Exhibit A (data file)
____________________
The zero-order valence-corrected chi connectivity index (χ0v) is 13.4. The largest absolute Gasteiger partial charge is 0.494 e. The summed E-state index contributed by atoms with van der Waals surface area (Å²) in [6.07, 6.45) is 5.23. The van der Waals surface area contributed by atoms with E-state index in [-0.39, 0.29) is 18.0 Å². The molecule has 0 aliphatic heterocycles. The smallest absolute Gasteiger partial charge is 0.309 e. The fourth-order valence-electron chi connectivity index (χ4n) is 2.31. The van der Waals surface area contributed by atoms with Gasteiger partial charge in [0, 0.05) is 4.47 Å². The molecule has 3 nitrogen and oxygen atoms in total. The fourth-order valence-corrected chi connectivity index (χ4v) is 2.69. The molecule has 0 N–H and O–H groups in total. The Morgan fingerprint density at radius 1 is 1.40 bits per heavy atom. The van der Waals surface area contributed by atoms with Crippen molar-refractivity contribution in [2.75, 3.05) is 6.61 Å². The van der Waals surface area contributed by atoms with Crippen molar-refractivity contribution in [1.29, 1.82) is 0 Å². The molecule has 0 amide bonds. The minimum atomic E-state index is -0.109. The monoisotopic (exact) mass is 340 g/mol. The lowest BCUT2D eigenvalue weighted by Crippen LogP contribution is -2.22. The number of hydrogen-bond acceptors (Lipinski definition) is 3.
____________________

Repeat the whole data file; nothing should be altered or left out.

The zero-order valence-corrected chi connectivity index (χ0v) is 13.4. The largest absolute Gasteiger partial charge is 0.494 e. The summed E-state index contributed by atoms with van der Waals surface area (Å²) in [6.07, 6.45) is 5.23. The van der Waals surface area contributed by atoms with E-state index in [-0.39, 0.29) is 18.0 Å². The molecule has 0 aliphatic heterocycles. The smallest absolute Gasteiger partial charge is 0.309 e. The fourth-order valence-electron chi connectivity index (χ4n) is 2.31. The van der Waals surface area contributed by atoms with Gasteiger partial charge in [0, 0.05) is 4.47 Å². The molecule has 3 nitrogen and oxygen atoms in total. The fourth-order valence-corrected chi connectivity index (χ4v) is 2.69. The molecule has 0 N–H and O–H groups in total. The Morgan fingerprint density at radius 1 is 1.40 bits per heavy atom. The van der Waals surface area contributed by atoms with Crippen molar-refractivity contribution in [2.75, 3.05) is 6.61 Å². The van der Waals surface area contributed by atoms with Crippen molar-refractivity contribution in [1.29, 1.82) is 0 Å². The molecule has 0 amide bonds. The minimum atomic E-state index is -0.109. The monoisotopic (exact) mass is 340 g/mol. The lowest BCUT2D eigenvalue weighted by Crippen LogP contribution is -2.22. The number of hydrogen-bond acceptors (Lipinski definition) is 3.